My concern stems from this very fact: Disney is not making a historical rendition of Mulan. Disney is remaking their own rendition of the Mulan of Chinese ballads and tales. Why are they taking the same route China already took when making their own movie about the heroine in 2009? After all, Disney’s animated movie actually tanked in the box office when released in China back in the late ‘90s. According to a report that was actually written in 1999, the Chinese audience did not enjoy the movie, complaining about her “individualism” and distance from Chinese culture. Once again, this Disney movie may take place in China, but it was meant primarily for the American audience, and who better to address America than Americans? It was never so much about the accuracy of the portrayal of the culture and historical figure as it was about the universal story of finding and proving oneself.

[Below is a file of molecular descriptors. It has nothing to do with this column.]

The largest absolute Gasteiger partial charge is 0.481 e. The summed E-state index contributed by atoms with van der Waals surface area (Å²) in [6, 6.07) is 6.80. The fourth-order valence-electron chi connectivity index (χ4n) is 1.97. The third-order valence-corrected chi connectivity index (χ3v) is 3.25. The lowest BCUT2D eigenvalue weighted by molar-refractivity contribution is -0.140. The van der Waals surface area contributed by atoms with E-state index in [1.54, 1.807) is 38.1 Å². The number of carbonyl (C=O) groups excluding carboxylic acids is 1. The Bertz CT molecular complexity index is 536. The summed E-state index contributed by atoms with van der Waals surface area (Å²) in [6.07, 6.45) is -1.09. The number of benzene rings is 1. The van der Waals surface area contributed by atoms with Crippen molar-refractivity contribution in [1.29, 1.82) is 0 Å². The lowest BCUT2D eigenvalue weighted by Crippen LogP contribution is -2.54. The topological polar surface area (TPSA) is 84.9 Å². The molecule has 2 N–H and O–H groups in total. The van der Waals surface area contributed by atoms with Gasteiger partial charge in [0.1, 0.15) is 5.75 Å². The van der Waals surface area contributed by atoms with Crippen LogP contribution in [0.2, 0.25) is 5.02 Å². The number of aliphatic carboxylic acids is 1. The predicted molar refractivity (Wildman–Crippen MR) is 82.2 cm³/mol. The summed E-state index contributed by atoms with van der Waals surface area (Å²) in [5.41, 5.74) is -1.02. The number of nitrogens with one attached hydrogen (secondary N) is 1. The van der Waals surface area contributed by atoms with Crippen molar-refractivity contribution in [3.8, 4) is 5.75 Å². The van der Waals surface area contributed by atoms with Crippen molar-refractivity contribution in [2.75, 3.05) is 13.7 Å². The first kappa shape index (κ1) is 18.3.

Additionally, Hollywood always had a tendency to make anything remotely foreign as foreign as possible, as if there could never be a possible overlap or middleground. Often, Asian actors have to speak another language (not even their own country’s) or fake foreign accents even though their English is perfect. What I like about the animated Mulan is that she has no accent–she sounds and acts just like any spunky American teen with a dose of self-doubt. The culture is often appropriated for a sense of exoticism while the people are likewise stereotyped or forgotten altogether. For example, Bladerunner 2049 has been criticized for heavily borrowing from Asian culture while featuring no prominent Asian actors. Of course I would like to give the benefit of the doubt, but I have misgivings Disney is going down that same path of making it all about the culture, aesthetics, and exoticism.